New release review: War Demons

I’ve long been a fan of urban fantasy, though perhaps I didn’t realize it. When I first discovered the genre, I’d found something that I’d long sought. Growing up, I was into scary movies a bit too much. Freddy, Jason, Michael Myers, and all the rest were well-worn topics of conversation in my circle of friends. The one thing that always bothered us was the fact that the victims in the movies were just that. When they fought back, it was ineffective. Yeah, Jason Voorhees could survive a machete to the head, but how about a team of Navy SEALs or the 101st Airborne? No way. (Of course, long after our childhood debates this conceit was used to some extent in the awful Jason Goes to Hell: The Final Friday, though they lamed out and retconned a way for Jason to survive heavy artillery.)

Apparently my friends and I weren’t alone in that line of thinking, because the best urban fantasy, to my mind, consists of potential victims standing up and laying the hurt on monsters. Authors like Faith Hunter, Jim Butcher, and Larry Correia excel in this aspect. Russell Newquist’s “War Demons” adds another log on the butt-kicking fire.

We first encounter our protagonist, Michael Alexander, on a mission in Afghanistan that’s about to go horribly wrong. There’s enough mystery and terror in this intro to get you hooked. In my case, I read the book in a couple sittings over the course of a day. It was a struggle to put it down, and considering the work I put aside to do so, that says a lot for War Demons. When we rejoin Michael, he’s trying to live a normal life and attending college. All the while he is haunted by his demons – real and unreal.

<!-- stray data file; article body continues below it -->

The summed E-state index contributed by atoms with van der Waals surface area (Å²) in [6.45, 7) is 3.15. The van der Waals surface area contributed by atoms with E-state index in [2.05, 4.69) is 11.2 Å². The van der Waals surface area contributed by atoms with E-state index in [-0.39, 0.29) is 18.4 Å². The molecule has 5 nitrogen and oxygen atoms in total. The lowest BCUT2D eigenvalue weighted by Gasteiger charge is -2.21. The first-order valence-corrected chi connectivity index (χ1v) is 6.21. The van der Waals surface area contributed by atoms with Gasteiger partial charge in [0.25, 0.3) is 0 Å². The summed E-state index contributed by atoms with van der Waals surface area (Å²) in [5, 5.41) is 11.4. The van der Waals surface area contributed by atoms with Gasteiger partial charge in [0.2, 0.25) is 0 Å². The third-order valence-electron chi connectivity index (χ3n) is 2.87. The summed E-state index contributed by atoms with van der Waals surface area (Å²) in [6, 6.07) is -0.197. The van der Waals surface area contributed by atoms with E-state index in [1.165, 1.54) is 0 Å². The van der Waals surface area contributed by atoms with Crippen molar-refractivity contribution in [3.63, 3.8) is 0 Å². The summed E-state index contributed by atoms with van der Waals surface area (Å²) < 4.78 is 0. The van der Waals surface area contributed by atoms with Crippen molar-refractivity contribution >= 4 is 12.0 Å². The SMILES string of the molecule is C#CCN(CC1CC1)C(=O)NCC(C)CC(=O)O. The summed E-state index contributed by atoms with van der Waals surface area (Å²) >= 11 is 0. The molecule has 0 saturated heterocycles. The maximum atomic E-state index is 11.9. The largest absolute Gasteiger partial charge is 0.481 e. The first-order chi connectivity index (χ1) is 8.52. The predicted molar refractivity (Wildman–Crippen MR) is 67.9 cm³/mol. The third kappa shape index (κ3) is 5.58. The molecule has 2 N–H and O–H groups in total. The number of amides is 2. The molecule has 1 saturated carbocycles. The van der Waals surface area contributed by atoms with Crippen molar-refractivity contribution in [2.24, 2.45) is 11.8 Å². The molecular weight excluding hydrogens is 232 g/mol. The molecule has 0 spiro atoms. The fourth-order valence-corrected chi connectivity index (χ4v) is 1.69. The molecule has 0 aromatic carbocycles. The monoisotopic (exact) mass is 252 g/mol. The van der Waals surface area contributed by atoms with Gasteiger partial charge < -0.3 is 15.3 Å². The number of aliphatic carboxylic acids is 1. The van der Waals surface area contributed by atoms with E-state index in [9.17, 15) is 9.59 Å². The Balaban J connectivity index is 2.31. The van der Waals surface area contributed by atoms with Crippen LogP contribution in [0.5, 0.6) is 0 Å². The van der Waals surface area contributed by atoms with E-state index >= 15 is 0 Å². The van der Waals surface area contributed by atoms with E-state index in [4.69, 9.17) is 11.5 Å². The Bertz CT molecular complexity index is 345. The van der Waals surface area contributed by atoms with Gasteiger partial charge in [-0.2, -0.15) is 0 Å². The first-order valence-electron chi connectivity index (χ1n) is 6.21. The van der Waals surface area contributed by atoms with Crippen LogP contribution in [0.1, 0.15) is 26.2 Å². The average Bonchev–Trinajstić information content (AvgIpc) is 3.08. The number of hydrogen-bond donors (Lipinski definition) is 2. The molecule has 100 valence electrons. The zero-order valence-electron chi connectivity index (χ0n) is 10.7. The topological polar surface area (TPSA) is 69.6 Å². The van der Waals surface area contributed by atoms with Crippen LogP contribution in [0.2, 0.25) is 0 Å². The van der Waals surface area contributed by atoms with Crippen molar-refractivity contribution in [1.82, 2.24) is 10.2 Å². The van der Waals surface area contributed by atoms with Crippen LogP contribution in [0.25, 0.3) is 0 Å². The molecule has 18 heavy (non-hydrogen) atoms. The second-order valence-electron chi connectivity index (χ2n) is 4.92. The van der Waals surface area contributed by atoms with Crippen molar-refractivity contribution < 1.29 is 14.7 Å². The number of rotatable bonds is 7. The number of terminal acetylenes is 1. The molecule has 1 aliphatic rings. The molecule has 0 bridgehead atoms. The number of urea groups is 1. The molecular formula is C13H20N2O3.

Along the way, Michael collects a crew of friends, all of whom are nicely realized and have interesting turns. He needs the help, too, because there’s a vast menagerie of monsters to deal with — though to Russell’s credit, there are some great twists on the classic monster tropes that are used here. It’s at once creative and side-steps the old cliches.

My other point of praise for the book is that it took some nice twists and turns with the plot and the characters. My expectations as to where certain people would end up were completely off. That’s a rare treat, and a nice riff on the standard hero’s journey.

There are several awesome, fist-pumping moments that I’m reluctant to spoil. I’ll just say “dragon versus F-16s” and leave it at that. (Something else, BTW, I didn’t realize I needed until I saw the vastly disappointing Reign of Fire.)

Only quibble? It ends on a bit of a cliffhanger. But rest easy, there are more on the way.

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